The oil industry cab be a cutthroat business, and no one knows that better than troubleshooter Bert Franks. As a consultant and a plenipotentiary for Vermilion Oil Company (the Houston-based firm owned by his adoptive sister and brother-in-law), he specializes in navigating the political minefields of the Middle Eastern nation of Yemen, where Vermilion operates a profitable oilfield concession. Bert spends his days dealing with the needs of the oilfield employees, maintaining contacts in the local expatriate community, meeting and socializing with government officials, even handling major negotiations — anything necessary to smooth the way for Vermilion’s interests.

When a minor contractual dispute spirals out of control, Bert finds himself at the center of a storm of corporate cupidity, government corruption a muckraking reporter, political controversy…and murder. His brother-in-law is dead, his girlfriend has vanished, Vermilion is on the brink of bankruptcy–and suddenly he’s a persona non grata in a country he’s adopted as his own. And the whole time, he never suspects that the real danger to all he cares for lies not in the Yemen desert, but much, much closer to home…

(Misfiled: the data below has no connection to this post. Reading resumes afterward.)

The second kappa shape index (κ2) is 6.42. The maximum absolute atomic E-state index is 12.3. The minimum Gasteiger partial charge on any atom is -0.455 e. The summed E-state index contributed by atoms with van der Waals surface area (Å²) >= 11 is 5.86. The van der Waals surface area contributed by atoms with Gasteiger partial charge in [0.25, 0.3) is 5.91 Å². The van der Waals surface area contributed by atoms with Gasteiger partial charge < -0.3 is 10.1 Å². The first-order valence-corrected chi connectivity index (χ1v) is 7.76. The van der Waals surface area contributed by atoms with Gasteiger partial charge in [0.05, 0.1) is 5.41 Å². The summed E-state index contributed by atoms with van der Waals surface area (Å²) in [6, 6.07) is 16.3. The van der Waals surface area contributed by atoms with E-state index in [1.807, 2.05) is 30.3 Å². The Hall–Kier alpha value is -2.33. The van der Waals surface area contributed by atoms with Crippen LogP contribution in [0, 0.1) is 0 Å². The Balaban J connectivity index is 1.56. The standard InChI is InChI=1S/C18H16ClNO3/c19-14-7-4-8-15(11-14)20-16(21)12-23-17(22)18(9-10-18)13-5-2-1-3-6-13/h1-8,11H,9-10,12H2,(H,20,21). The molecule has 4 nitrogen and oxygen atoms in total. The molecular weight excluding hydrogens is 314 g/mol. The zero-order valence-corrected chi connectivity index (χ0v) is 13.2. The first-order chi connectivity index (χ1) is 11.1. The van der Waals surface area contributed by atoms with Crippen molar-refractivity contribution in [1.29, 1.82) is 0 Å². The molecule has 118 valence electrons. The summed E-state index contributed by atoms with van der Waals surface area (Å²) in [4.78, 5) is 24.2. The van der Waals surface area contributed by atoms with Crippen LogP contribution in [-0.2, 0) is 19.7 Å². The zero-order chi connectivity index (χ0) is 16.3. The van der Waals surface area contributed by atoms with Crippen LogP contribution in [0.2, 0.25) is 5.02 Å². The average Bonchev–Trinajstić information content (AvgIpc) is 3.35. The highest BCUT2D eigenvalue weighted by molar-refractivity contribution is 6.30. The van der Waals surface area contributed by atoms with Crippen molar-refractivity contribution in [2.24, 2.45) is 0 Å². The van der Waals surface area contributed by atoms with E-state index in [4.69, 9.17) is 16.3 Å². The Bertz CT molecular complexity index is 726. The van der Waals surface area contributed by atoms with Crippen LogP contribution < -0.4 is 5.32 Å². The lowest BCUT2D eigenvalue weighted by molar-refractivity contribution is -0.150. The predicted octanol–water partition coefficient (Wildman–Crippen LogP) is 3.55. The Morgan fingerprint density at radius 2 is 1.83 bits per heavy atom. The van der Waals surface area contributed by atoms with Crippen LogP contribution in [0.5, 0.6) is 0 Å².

Randall Oliver is a lawyer semi-retired from a Dallas practice now living in the rural Louisiana community where he grew up. His only active client is his former father-in0-law dying of cancer but wanting to drill his last wildcat oil well in an environmentally sensitive Louisiana swamp. Environment activists, including Randall’s ex-wife, oppose the well and have enlisted Randall’s brother James, a candidate for Louisiana Lieutenant Governor needing to establish environmental credentials, as their spokesman. Why has James, a champion for civil rights all his life, brought a former Klansman into his inner circle of advisers? Has a radical environment group now resorted to murder to protest this well? What secret is Randall’s girlfriend hiding from her past that would lead to attempts on her life? The action in Yellow Dog moves from the Cajun country of south Louisiana to the piney woods of rural Washington Parish to the mountains of western North Carolina and to Highland Park, the posh upscale suburb of Dallas


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